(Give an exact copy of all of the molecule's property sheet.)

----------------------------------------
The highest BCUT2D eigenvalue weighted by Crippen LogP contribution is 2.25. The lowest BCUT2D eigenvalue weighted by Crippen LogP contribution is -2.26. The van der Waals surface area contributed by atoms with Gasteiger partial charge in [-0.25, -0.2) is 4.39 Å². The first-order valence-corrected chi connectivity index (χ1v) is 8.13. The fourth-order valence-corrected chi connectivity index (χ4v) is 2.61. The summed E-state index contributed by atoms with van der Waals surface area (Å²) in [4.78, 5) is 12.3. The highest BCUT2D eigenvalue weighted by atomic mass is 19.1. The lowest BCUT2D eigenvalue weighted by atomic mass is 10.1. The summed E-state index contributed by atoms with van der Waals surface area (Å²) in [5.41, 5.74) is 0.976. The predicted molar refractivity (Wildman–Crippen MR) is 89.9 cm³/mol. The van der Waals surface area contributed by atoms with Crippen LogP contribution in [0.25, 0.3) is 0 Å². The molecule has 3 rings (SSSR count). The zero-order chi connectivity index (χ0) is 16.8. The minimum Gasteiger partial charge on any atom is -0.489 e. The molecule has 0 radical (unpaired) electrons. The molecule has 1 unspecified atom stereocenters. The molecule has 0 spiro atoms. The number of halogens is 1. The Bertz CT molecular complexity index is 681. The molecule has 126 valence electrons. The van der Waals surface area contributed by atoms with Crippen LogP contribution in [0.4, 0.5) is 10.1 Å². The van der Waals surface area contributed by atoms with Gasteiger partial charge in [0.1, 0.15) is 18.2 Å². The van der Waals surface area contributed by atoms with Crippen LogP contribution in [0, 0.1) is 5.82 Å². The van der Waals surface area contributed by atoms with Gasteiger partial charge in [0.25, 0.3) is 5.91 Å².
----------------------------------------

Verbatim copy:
The highest BCUT2D eigenvalue weighted by Crippen LogP contribution is 2.25. The lowest BCUT2D eigenvalue weighted by Crippen LogP contribution is -2.26. The van der Waals surface area contributed by atoms with Gasteiger partial charge in [-0.25, -0.2) is 4.39 Å². The first-order valence-corrected chi connectivity index (χ1v) is 8.13. The fourth-order valence-corrected chi connectivity index (χ4v) is 2.61. The summed E-state index contributed by atoms with van der Waals surface area (Å²) in [4.78, 5) is 12.3. The highest BCUT2D eigenvalue weighted by atomic mass is 19.1. The lowest BCUT2D eigenvalue weighted by atomic mass is 10.1. The summed E-state index contributed by atoms with van der Waals surface area (Å²) in [5.41, 5.74) is 0.976. The predicted molar refractivity (Wildman–Crippen MR) is 89.9 cm³/mol. The van der Waals surface area contributed by atoms with Crippen LogP contribution in [0.25, 0.3) is 0 Å². The molecule has 3 rings (SSSR count). The zero-order chi connectivity index (χ0) is 16.8. The minimum Gasteiger partial charge on any atom is -0.489 e. The molecule has 0 radical (unpaired) electrons. The molecule has 1 unspecified atom stereocenters. The molecule has 0 spiro atoms. The number of halogens is 1. The Bertz CT molecular complexity index is 681. The molecule has 126 valence electrons. The van der Waals surface area contributed by atoms with Crippen LogP contribution in [0.4, 0.5) is 10.1 Å². The van der Waals surface area contributed by atoms with Gasteiger partial charge in [0.1, 0.15) is 18.2 Å². The van der Waals surface area contributed by atoms with Crippen LogP contribution in [0, 0.1) is 5.82 Å². The van der Waals surface area contributed by atoms with Gasteiger partial charge in [0.25, 0.3) is 5.91 Å².